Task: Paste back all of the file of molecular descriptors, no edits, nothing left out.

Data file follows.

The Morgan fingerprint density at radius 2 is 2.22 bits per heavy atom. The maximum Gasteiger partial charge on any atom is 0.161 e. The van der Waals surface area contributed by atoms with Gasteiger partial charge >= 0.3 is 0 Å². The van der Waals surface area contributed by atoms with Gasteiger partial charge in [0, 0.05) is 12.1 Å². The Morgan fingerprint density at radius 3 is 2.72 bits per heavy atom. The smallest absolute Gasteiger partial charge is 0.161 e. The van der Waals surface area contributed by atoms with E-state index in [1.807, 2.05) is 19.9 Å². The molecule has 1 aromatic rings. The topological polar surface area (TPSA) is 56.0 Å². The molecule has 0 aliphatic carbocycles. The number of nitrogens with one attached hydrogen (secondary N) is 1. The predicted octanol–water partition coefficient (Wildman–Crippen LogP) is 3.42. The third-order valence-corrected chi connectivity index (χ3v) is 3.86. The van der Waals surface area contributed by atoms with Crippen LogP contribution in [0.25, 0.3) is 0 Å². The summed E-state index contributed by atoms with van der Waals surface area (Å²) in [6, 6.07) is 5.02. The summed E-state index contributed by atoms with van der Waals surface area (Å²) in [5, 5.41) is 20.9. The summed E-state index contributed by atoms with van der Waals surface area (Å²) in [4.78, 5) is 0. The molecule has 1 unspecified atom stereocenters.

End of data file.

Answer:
The Morgan fingerprint density at radius 2 is 2.22 bits per heavy atom. The maximum Gasteiger partial charge on any atom is 0.161 e. The van der Waals surface area contributed by atoms with Gasteiger partial charge >= 0.3 is 0 Å². The van der Waals surface area contributed by atoms with Gasteiger partial charge in [0, 0.05) is 12.1 Å². The Morgan fingerprint density at radius 3 is 2.72 bits per heavy atom. The smallest absolute Gasteiger partial charge is 0.161 e. The van der Waals surface area contributed by atoms with E-state index in [1.807, 2.05) is 19.9 Å². The molecule has 1 aromatic rings. The topological polar surface area (TPSA) is 56.0 Å². The molecule has 0 aliphatic carbocycles. The number of nitrogens with one attached hydrogen (secondary N) is 1. The predicted octanol–water partition coefficient (Wildman–Crippen LogP) is 3.42. The third-order valence-corrected chi connectivity index (χ3v) is 3.86. The van der Waals surface area contributed by atoms with Crippen LogP contribution in [0.25, 0.3) is 0 Å². The summed E-state index contributed by atoms with van der Waals surface area (Å²) in [6, 6.07) is 5.02. The summed E-state index contributed by atoms with van der Waals surface area (Å²) in [5, 5.41) is 20.9. The summed E-state index contributed by atoms with van der Waals surface area (Å²) in [4.78, 5) is 0. The molecule has 1 unspecified atom stereocenters.